Overtime or overboard? NHS England unveils £50m boost to tackle dental backlog

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  Posted by: The Probe      25th January 2022

With many having described NHS Dentistry as a ‘sinking ship’, England’s CDO announces £50 million investment to ‘blitz’ through as many treatments as possible throughout February and March

The pandemic has further forced NHS dentistry to its knees with tens of millions of appointments cancelled and a massive backlog of treatments required by patients. Now, NHS England has said that more than 350,000 additional appointments are going to be made available to NHS dental patients throughout February and March as an injection of £50 million is made available over the two-month period on a per-session basis in what is being touted as a ‘treatment blitz’.

To get through so many appointments, NHS dentists and practice staff will be giving up time during their evenings and weekends. Not to mention staff shortages and closures that continue to be caused by the spread of Covid-19. 

England’s Chief Dental Officer, Sara Hurley, said: “Dental services are a vital part of the NHS, providing oral healthcare to all age groups, and that’s why we have taken this unprecedented action to boost NHS dental services.

“The NHS is now getting key services like dentistry back to pre-pandemic levels – injecting an extra £50m into routine services will help provide checkups and treatment for hundreds and thousands of people.”

In addition, Maria Caulfield, the minister for primary care, stated that the new funding would “urgently give more people access to vital dental care when they need it”.

Several associations within the profession, although grateful to see the money invested, remain skeptical of the deadlines.

The British Dental Association (BDA) notes that ‘These new funds represent much-needed progress, but this time-limited package can only be the start when it comes to rebuilding NHS Dentistry and tackling an unprecedented backlog.

‘With practices already struggling to hit gruelling targets, the narrow timeline will limit what is achievable in the short term. Given major limits on capacity across both GDS and CDS and the difficulties bringing on new staff at short notice, we cannot be confident the full allocation can be used by the 1 April 2022 deadline.

‘But any additional funding offers some much-needed recognition of the challenges we all face, and this is the first new, albeit modest, investment in NHS dentistry in a generation.’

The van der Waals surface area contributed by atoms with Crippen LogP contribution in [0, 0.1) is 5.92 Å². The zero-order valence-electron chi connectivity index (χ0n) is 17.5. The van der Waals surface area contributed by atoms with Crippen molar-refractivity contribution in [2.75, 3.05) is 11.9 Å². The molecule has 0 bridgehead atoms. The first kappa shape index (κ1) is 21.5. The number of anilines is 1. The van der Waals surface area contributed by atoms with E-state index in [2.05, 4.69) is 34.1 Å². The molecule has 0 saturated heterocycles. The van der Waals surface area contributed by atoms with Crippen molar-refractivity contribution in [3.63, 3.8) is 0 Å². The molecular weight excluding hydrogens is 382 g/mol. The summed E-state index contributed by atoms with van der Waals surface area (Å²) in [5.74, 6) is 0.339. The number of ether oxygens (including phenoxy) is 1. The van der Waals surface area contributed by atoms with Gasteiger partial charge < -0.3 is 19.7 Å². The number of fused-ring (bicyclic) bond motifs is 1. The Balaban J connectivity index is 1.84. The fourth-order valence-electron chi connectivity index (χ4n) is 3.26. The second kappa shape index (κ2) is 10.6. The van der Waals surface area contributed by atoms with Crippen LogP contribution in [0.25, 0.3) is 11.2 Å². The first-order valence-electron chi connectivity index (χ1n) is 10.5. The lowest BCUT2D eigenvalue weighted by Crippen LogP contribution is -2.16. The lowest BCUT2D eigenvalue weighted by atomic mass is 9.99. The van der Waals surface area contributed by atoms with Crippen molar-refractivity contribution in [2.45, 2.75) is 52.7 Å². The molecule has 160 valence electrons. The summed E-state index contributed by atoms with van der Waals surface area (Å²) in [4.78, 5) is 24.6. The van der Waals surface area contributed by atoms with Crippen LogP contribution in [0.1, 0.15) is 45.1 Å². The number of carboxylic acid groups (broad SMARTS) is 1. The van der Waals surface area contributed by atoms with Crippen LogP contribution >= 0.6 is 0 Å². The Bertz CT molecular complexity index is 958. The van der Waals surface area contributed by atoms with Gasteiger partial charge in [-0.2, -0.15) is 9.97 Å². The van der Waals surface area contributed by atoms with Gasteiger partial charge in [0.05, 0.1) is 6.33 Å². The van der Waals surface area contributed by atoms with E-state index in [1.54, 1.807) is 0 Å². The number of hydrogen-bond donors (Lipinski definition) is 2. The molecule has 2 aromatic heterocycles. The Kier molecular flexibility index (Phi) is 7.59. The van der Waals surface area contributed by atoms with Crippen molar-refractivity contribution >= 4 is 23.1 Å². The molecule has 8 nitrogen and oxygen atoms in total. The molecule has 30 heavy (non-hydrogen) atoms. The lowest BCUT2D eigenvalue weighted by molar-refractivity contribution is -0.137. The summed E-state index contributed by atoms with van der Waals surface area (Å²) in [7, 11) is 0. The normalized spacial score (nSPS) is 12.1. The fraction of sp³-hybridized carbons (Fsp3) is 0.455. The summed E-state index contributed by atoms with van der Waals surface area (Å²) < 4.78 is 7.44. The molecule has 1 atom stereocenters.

“Any additional funding is long overdue recognition of the huge backlogs facing NHS dentistry after a decade of cuts a cash-starved service risks being offered money that can’t be spent,” said General Dental Practice Committee Chair, Shawn Charlwood. “Hard-pressed practices are working against the clock, and many will struggle to find capacity ahead of April for this investment to make a difference.

“Until today [25th January 2022] not a penny of the government’s multi-billion-pound catch-up programme had reached dentistry. This is progress but must be just the start if we are to rebuild a service millions depend on.”

NHS England has noted that its ‘treatment blitz’ will prioritise dental patients with learning disabilities, autism or severe mental health problems.

“Any ‘blitz’ will clearly face practical barriers,” added Charlotte Waite, Chair of the England Community Dental Services Committee. “At the bare minimum, we have a commitment that recognises the needs of England’s most vulnerable patients. Well beyond 1st April, we will need to see the resources and political will in place to meet them.”

Meanwhile, the Association of Dental Groups (ADG) has welcomed the announcement of an additional £50 million in funding towards NHS dentistry to assist in the recovery of services until the end of the financial year.

ADG Chair Neil Carmichael responded: “This additional funding is welcome news to support capacity and ensure that those most in need can get an NHS dental appointment. It is a recognition that support is needed to clear the backlog of care and we hope it will be sustained going forward.

“ADG members see this as the first step on a road. The Government has asked NHS England to lead on dental system reform to better support dentists and deliver better outcomes for patients.  Whilst we will do all that we can to help address the immediate backlog of care, only reform of the broken contract model and long term workforce planning can sustain NHS dentistry for the rest of the decade.”


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